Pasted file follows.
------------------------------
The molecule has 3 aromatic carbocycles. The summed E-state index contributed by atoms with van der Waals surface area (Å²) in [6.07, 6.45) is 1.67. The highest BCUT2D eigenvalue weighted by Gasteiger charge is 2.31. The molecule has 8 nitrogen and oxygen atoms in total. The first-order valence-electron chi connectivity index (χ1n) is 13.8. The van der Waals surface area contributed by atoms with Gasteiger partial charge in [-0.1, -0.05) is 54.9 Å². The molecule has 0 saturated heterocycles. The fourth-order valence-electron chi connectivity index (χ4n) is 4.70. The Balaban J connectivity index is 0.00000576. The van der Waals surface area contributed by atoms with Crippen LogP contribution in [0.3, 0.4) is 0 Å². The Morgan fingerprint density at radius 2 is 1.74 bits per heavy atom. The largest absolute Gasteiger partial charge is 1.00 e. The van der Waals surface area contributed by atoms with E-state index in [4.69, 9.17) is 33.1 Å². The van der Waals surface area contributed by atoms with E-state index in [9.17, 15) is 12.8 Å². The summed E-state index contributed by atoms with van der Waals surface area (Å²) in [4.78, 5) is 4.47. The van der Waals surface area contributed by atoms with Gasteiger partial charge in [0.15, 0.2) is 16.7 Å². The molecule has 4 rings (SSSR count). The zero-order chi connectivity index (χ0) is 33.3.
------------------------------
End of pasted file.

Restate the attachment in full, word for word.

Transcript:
The molecule has 3 aromatic carbocycles. The summed E-state index contributed by atoms with van der Waals surface area (Å²) in [6.07, 6.45) is 1.67. The highest BCUT2D eigenvalue weighted by Gasteiger charge is 2.31. The molecule has 8 nitrogen and oxygen atoms in total. The first-order valence-electron chi connectivity index (χ1n) is 13.8. The van der Waals surface area contributed by atoms with Gasteiger partial charge in [-0.1, -0.05) is 54.9 Å². The molecule has 0 saturated heterocycles. The fourth-order valence-electron chi connectivity index (χ4n) is 4.70. The Balaban J connectivity index is 0.00000576. The van der Waals surface area contributed by atoms with Crippen LogP contribution in [0.3, 0.4) is 0 Å². The Morgan fingerprint density at radius 2 is 1.74 bits per heavy atom. The largest absolute Gasteiger partial charge is 1.00 e. The van der Waals surface area contributed by atoms with E-state index in [4.69, 9.17) is 33.1 Å². The van der Waals surface area contributed by atoms with E-state index in [9.17, 15) is 12.8 Å². The summed E-state index contributed by atoms with van der Waals surface area (Å²) in [4.78, 5) is 4.47. The van der Waals surface area contributed by atoms with Gasteiger partial charge in [0.15, 0.2) is 16.7 Å². The molecule has 4 rings (SSSR count). The zero-order chi connectivity index (χ0) is 33.3.